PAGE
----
Veteran Transition Network is a veteran-led nonprofit organization that has set up an emergency fund to provide shelter and support for interpreters and their families. Donations go toward immediately helping Afghans by paying for interim housing and a living wage for those awaiting permission to enter Canada.


You can donate online, via check, or write transfer or security. If you’d like to volunteer, click here.


Afghan-Canadian Interpreters is an initiative made up of civilian volunteers, veterans, and serving members of the Canadian armed forces. It provides interpreters and their families with the expenses required for the relocation process.


You can send donations via e-transfer to [email protected] or via check. If you’d like to volunteer, email [email protected].


Islamic Relief Canada provides emergency aid in disaster zones which includes food packages and hygiene and water storage kits. The organization has been on the ground in Afghanistan for twenty years and is asking for donations to assist those who have been displaced.


You can donate online here. If you’d like to volunteer, click here.


Whether it’s donating money, volunteering, or simply sharing with your network, we encourage you to help however you can!


Since the situation remains incredibly fluid, we encourage you to include any other legitimate, proven organization in the comments which may be of help. We will keep this article updated with information as the humanitarian crisis unfolds.

Thanks to advances in video technology, American Sign Language (ASL) interpretation services are more accessible than ever. Today, deaf individuals and the organizations that serve them can connect with an interpreter remotely instead of working with someone onsite. This not only makes it easier for ASL users to communicate—no matter where they are—but also reduces wait times and interpreting costs. And although connecting with a remote ASL interpreter has never been easier, it’s important to understand the difference between the two services available: VRS and VRI.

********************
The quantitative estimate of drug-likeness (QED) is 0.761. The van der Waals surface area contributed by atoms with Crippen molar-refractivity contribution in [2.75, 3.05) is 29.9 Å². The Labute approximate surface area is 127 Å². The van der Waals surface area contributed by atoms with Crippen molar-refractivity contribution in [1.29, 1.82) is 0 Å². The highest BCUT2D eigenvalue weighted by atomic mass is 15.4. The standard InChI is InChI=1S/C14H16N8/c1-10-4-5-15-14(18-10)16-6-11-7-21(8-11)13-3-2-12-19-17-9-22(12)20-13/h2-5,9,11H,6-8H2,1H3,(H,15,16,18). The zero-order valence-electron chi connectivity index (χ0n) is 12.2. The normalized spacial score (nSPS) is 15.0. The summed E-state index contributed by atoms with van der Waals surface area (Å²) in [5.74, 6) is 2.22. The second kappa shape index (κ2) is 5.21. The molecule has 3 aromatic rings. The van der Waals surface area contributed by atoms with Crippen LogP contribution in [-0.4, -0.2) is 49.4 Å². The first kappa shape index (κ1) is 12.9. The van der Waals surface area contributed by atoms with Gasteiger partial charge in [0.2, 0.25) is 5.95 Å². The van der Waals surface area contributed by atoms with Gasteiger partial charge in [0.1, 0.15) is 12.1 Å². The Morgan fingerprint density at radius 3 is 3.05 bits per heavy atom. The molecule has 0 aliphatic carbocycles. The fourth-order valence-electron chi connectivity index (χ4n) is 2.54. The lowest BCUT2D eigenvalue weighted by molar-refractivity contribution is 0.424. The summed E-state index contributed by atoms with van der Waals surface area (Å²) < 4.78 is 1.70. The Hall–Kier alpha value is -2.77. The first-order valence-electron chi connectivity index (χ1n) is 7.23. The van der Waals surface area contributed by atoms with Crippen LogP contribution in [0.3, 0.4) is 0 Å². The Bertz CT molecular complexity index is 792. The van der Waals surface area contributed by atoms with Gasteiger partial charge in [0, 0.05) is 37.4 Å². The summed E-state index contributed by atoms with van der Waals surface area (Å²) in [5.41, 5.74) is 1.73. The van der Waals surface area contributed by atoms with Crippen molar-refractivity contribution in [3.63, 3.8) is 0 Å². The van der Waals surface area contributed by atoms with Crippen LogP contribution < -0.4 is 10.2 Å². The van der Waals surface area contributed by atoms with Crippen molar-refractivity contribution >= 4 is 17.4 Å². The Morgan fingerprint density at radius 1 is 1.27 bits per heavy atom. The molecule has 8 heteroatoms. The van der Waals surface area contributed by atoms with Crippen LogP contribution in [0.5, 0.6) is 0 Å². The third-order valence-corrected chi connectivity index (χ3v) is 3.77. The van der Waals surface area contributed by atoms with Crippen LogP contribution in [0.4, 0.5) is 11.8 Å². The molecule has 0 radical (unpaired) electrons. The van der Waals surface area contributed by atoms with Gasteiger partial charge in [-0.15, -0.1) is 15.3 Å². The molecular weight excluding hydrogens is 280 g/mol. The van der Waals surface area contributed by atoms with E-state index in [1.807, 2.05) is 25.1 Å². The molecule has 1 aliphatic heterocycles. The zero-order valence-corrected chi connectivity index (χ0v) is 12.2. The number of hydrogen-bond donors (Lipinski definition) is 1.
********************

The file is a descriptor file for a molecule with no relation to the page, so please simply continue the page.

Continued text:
What Is VRS?


Video Relay Service (VRS) allows someone who is deaf or hard of hearing to communicate with a hearing person via telephone. The VRS caller uses a television or computer with a camera and an internet connection to contact an interpreter. They communicate in ASL through a video link. The interpreter then places a telephone call to the person the ASL user wishes to call. The interpreter relays the conversation in ASL with the VRS user and by voice with the hearing party. When a hearing person calls a deaf person, the call is also routed via VRS.


This service is available 24/7, and is free for the ASL user and the hearing person on the call. It’s paid for by the Federal Communication Commission (FCC).


What Is VRI?


Video Remote Interpreting (VRI) allows someone who is deaf or hard of hearing to communicate using video conferencing technology. The ASL user can make calls from a remote location or access an interpreter remotely while they’re onsite. For example, a deaf person can have a telemedicine appointment with a doctor using VRI. Or they can use VRI onsite at a medical facility when no ASL interpreters are available.


VRI calls can be made on-demand or scheduled in advance. Some language service providers offer 24/7 service. Like onsite interpreting, interpreters charge per minute, and the organizations that hire them pay the costs.


Advantages of VRI


Although both services fulfill communication-related mandates under the ADA, VRI does have a couple of advantages over VRS.


As we noted above, you can use VRI whether the deaf and hearing individuals are in the same room or all three parties are in separate locations. VRS, by FCC regulation, can’t provide free interpreting services when the two parties wishing to communicate are in the same room.


The other advantage is that VRI allows all three parties to see each other. This is important because ASL includes facial expressions and body language that can change the meaning of what someone is saying. VRI better replicates the onsite interpreting experience, which reduces the possibility of miscommunication.


VRI and Boostlingo  


With the Boostlingo platform, you can connect with a remote ASL interpreter on-demand. Our ASL/24 Service makes it easy to assist deaf and hard of hearing individuals in healthcare, legal, and numerous other settings, even after hours. All you need is a high-speed internet connection and a computer or web cam to get started.


Think Boostlingo may be right for you? Start your free trial today!